Some people finance an insurance premium out of financial necessity; others do so because it’s convenient to roll the cost of insurance into a purchase, such as a car.
Some consumers who choose this route don’t realize how much they’re paying in interest, says Alexis Lambert, a spokeswoman for the Florida Department of Financial Services.
States allow the practice, but most require licensing of premium finance companies. Before signing a separate contract to finance premiums, it’s recommended that consumers contact their state’s department of insurance to check out the premium finance company being used.
State insurance departments are watching out for the consumers, so they regulate premium finance companies heavily, says Travis Finn, owner of Finco, an insurance premium finance company in Greensboro, N.C. Laws in many states put limits on interest rates, late fees and setup fees. Insurance regulators “don’t like excessive charges,” Finn says.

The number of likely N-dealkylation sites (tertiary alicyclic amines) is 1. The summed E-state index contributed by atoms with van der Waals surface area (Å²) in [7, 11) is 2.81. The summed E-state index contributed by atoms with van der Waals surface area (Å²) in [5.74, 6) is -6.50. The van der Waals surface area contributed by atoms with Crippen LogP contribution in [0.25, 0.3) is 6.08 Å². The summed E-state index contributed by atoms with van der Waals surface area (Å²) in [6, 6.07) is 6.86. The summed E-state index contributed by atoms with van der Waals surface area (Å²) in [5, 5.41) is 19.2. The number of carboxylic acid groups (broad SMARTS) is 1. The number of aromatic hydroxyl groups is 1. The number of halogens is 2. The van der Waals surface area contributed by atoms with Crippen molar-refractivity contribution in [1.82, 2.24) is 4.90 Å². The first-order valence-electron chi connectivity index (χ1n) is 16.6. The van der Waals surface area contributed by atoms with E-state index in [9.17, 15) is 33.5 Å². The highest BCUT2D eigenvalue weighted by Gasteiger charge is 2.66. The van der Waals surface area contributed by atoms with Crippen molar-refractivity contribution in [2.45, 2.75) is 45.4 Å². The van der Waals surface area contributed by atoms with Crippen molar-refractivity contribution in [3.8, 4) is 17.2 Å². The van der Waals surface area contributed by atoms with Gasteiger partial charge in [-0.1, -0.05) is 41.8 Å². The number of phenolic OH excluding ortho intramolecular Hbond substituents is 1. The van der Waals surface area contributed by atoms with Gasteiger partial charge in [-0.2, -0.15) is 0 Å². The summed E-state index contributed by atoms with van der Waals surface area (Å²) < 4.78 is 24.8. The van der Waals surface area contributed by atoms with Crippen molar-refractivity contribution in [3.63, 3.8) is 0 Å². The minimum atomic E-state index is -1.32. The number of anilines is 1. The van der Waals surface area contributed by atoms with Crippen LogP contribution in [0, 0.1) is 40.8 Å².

Here is what happens when a consumer finances an insurance premium: A down payment is made to a lender, which pays the insurance company the balance of the premium. The contract is not between the consumer and the insurance company but between the consumer (as a borrower) and the third-party lender. The consumer must repay the lender in installments for the amount of the loan, the interest and approved fees, such as late fees and setup fees.
Be sure to review your financing arrangement before you sign on the dotted line, experts say, so you can keep an eye on the interest and related charges. “That’s just being a smart consumer,” McConahay says.
The interest rate varies by state. A typical cap is 12 percent (or an annual rate up to $12 per $100). Some states also designate a maximum setup (origination) fee of, say, $15. But that fee can be included in the interest rate, making your insurance coverage even more expensive.
For example, on a $1,000 homeowner’s policy with a $200 down payment, the annual finance charge for financing an insurance premium would be $63.50 if the consumer agrees to 10 installments. That’s based on a 12 percent interest rate, plus a $15 setup fee.